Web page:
State v. BurnsideAnnotate this Case
527 S.W.2d 22 (1975)
STATE of Missouri, Respondent, v. Thomas BURNSIDE, Appellant.
No. KCD 27385.
Missouri Court of Appeals, Kansas City District.
August 4, 1975.
Motion for Rehearing and/or Transfer Denied September 2, 1975.
*23 Gerald M. Handley, Acting Public Defender, Philip H. Schwarz, Asst. Public Defender, Kansas City, for appellant.
John C. Danforth, Atty. Gen., Robert M. Sommers, Asst. Atty. Gen., Jefferson City, for respondent.
PRITCHARD, Chief Judge.
This case began upon the filing of an information in two counts with the commission of the crimes of rape and of kidnapping. On the day of trial, March 25, 1974, an amended information was filed charging two additional offenses, robbery in the first degree and assault with intent to kill with malice aforethought, and the trial proceeded, after the trial court (over appellant's objection) conducted a preliminary hearing and found probable cause on the two additional counts.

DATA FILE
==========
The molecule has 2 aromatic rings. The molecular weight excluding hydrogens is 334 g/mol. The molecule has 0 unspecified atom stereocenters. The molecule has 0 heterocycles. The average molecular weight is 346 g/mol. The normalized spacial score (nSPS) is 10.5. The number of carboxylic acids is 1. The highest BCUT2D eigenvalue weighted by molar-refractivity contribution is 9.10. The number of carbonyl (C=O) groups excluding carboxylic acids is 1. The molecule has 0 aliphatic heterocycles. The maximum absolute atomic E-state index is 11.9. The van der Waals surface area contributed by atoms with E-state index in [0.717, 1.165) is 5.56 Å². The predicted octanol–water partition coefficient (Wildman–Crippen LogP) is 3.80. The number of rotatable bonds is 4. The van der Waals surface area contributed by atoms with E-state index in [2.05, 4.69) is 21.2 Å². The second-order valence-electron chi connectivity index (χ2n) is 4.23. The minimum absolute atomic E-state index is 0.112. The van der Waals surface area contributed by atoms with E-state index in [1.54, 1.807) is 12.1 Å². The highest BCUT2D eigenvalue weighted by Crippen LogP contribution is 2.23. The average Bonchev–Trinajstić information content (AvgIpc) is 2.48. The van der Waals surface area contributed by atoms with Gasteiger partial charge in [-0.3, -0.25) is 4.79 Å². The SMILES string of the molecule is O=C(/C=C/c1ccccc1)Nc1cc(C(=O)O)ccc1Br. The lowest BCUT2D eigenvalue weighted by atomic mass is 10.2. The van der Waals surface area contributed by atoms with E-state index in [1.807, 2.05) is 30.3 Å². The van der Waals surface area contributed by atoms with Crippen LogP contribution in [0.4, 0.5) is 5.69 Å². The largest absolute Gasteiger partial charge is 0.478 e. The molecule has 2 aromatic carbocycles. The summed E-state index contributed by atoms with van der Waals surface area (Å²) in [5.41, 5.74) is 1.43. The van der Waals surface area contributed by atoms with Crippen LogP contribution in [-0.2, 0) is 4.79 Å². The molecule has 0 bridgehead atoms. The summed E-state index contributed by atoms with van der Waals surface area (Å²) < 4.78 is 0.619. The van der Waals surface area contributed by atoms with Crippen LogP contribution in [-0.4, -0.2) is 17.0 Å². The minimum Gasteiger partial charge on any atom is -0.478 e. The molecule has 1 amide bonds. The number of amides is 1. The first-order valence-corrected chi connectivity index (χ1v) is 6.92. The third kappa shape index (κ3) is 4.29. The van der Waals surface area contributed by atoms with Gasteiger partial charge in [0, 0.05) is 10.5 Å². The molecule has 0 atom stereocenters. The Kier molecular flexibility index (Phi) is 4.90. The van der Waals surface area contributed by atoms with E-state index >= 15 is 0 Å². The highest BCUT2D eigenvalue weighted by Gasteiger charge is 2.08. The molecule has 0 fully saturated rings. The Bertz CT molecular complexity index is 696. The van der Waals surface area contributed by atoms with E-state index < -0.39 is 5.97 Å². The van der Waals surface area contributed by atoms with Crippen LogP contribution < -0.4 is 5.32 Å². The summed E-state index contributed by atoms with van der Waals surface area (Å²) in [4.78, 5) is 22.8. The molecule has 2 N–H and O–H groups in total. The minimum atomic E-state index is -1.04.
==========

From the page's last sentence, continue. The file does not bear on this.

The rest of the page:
The jury found appellant's guilt on all four counts of the amended information but was unable to agree upon the punishment to be assessed upon the rape charge, Count I. Upon the other charges, the jury assessed these punishments: Count II, kidnapping, 10 years; Count III, robbery in the first degree, 10 years; and Count IV, assault with intent to kill with malice aforethought, life imprisonment. The court imposed appellant's punishment under Count I at 50 years imprisonment, and the remaining counts in accordance with the jury's verdicts, in the Department of Corrections, all the sentences to run consecutively.